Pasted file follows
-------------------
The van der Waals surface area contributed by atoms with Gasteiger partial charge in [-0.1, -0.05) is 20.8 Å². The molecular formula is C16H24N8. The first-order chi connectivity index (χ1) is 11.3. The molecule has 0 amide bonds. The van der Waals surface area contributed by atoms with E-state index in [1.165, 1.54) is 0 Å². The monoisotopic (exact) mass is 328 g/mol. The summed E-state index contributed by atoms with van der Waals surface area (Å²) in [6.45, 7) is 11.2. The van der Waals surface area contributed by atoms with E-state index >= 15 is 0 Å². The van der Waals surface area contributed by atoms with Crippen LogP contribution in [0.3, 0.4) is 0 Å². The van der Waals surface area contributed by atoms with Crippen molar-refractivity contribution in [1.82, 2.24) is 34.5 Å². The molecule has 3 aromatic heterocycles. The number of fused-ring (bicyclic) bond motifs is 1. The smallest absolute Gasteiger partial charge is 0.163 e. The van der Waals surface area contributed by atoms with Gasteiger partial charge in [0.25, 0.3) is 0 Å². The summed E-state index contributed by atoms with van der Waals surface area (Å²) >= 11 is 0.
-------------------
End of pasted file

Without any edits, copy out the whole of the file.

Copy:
The van der Waals surface area contributed by atoms with Gasteiger partial charge in [-0.1, -0.05) is 20.8 Å². The molecular formula is C16H24N8. The first-order chi connectivity index (χ1) is 11.3. The molecule has 0 amide bonds. The van der Waals surface area contributed by atoms with E-state index in [1.165, 1.54) is 0 Å². The monoisotopic (exact) mass is 328 g/mol. The summed E-state index contributed by atoms with van der Waals surface area (Å²) in [6.45, 7) is 11.2. The van der Waals surface area contributed by atoms with E-state index >= 15 is 0 Å². The van der Waals surface area contributed by atoms with Crippen LogP contribution in [0.3, 0.4) is 0 Å². The van der Waals surface area contributed by atoms with Crippen molar-refractivity contribution in [1.82, 2.24) is 34.5 Å². The molecule has 3 aromatic heterocycles. The number of fused-ring (bicyclic) bond motifs is 1. The smallest absolute Gasteiger partial charge is 0.163 e. The van der Waals surface area contributed by atoms with Gasteiger partial charge in [0.25, 0.3) is 0 Å². The summed E-state index contributed by atoms with van der Waals surface area (Å²) >= 11 is 0.